If you have the feeling that “wildfire season” is anything but seasonal these days, you’re right. Drought and climate change are combining to make wildfires a year-round phenomenon in the Golden State and much of the West, a trend that already is changing the character of our forests and straining government budgets.
“The fires just keep coming,” observes Scott Stephens, a professor at Cal’s Department of Environmental Science, Policy, and Management and one of the nation’s foremost authorities on wildfire science. “Southern California has had a year-round fire season for a while, but now it appears that’s drifting north. A couple of years ago around Christmas, there was a wildfire on Cobb Mountain [in Lake County], which is usually a very wet area. Change is underway.”
And in Southern California, says Stephens, that change is both observable and alarmingly rapid.
“I was on Mount Laguna in the Cleveland National Forest [in San Diego, Orange, and Riverside Counties] not long ago, looking at areas where Jeffrey pine had been replanted,” Stephens says. “Jeffrey pine predominated in most of the forests on Mount Laguna, but the planted areas I was shown had failed completely.”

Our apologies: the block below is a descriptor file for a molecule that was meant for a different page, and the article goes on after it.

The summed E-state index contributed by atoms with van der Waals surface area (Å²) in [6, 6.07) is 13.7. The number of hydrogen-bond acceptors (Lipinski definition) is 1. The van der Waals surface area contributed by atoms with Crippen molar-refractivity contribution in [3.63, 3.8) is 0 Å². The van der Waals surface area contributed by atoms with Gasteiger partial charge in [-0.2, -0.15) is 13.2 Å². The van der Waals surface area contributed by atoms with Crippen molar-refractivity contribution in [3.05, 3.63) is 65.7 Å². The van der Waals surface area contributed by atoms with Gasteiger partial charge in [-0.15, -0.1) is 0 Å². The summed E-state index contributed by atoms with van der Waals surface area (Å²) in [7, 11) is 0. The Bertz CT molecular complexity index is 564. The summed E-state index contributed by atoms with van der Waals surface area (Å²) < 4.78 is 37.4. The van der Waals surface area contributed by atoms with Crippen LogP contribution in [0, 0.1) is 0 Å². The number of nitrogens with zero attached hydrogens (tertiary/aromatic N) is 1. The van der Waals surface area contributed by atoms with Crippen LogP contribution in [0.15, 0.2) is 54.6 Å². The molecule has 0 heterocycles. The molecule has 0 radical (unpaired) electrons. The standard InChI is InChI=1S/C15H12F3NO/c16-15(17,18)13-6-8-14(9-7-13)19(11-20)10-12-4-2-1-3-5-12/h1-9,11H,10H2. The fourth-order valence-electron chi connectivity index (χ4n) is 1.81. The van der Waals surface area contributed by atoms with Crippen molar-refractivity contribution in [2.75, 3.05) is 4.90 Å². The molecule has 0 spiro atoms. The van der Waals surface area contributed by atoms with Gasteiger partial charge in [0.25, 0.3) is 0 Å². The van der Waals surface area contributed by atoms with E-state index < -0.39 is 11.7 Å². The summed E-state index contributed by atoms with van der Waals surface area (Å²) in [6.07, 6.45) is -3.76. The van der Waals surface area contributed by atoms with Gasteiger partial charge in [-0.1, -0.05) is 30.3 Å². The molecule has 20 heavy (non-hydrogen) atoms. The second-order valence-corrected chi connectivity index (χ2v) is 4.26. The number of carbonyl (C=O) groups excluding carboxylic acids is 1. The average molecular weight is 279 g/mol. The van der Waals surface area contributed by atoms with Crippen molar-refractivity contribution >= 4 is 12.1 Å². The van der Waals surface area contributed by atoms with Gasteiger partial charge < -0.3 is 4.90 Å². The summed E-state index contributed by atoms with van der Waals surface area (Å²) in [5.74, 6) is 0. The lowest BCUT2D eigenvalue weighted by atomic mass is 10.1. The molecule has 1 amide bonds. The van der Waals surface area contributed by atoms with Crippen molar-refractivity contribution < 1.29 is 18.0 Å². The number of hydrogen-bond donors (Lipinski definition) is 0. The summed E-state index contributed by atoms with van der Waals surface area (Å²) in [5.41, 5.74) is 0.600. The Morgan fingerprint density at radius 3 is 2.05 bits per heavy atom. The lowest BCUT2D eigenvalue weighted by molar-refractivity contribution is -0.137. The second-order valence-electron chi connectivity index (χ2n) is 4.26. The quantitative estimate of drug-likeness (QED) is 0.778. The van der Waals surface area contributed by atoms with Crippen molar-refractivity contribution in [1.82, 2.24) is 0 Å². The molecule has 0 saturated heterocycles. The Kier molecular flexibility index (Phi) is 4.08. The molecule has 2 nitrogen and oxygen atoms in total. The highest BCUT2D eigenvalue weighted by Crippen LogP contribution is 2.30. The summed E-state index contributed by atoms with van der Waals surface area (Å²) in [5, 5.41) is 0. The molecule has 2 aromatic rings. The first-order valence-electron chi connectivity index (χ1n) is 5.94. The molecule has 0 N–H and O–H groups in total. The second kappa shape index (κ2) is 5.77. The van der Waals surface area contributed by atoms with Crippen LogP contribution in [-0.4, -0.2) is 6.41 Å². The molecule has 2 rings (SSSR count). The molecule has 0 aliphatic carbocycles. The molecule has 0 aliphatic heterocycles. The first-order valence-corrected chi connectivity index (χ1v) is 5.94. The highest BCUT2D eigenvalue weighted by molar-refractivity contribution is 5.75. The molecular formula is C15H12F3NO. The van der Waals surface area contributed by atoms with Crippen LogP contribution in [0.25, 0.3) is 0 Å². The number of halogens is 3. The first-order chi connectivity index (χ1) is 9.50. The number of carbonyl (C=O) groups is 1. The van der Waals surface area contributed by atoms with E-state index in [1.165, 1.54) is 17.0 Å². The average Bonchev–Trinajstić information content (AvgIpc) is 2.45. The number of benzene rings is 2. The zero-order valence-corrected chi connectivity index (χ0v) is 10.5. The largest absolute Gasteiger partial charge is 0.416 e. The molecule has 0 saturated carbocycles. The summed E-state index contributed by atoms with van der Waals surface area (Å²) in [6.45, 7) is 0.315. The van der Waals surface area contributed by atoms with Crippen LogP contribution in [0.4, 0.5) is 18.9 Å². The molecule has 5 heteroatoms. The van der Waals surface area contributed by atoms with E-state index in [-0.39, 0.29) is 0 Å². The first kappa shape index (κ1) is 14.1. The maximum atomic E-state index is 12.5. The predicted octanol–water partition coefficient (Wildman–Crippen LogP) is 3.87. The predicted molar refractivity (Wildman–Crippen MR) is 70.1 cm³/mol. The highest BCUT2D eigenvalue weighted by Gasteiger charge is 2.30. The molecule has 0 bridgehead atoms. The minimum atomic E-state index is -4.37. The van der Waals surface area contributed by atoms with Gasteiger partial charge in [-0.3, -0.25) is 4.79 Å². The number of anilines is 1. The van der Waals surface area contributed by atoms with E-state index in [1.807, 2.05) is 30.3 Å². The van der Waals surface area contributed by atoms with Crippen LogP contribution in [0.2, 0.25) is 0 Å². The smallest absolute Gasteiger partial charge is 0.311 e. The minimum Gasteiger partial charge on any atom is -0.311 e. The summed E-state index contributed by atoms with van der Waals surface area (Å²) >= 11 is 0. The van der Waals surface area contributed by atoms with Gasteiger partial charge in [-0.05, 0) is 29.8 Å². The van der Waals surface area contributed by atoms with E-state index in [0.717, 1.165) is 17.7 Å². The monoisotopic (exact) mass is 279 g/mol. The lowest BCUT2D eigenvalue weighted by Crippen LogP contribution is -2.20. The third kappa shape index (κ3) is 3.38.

The U.S. Forest Service managers who were overseeing the project told Stephens that the frequency of the fires on Mt. Laguna and the shifting climate had made the area unsuitable for Jeffrey pine.
“They don’t think they’re going to get the conifers back,” said Stephens. “It was clear to them that the area was shifting to mixed hardwood forests [which can tolerate drier, warmer conditions and greater fire frequency than coniferous forests].”
Indeed, says Stephens, vast portions of California’s coniferous forests, from the Sierra to the coast ranges, are likely to shift to hardwoods and grassy savannas in coming decades.
“Ecotones are changing, and it’s going to have huge impacts on wildlife diversity, carbon sequestration potential, recreation — anything associated with wildlands,” Stephens says. “The forests that our grandchildren’s children inherit are likely to be very different than the ones we have today.”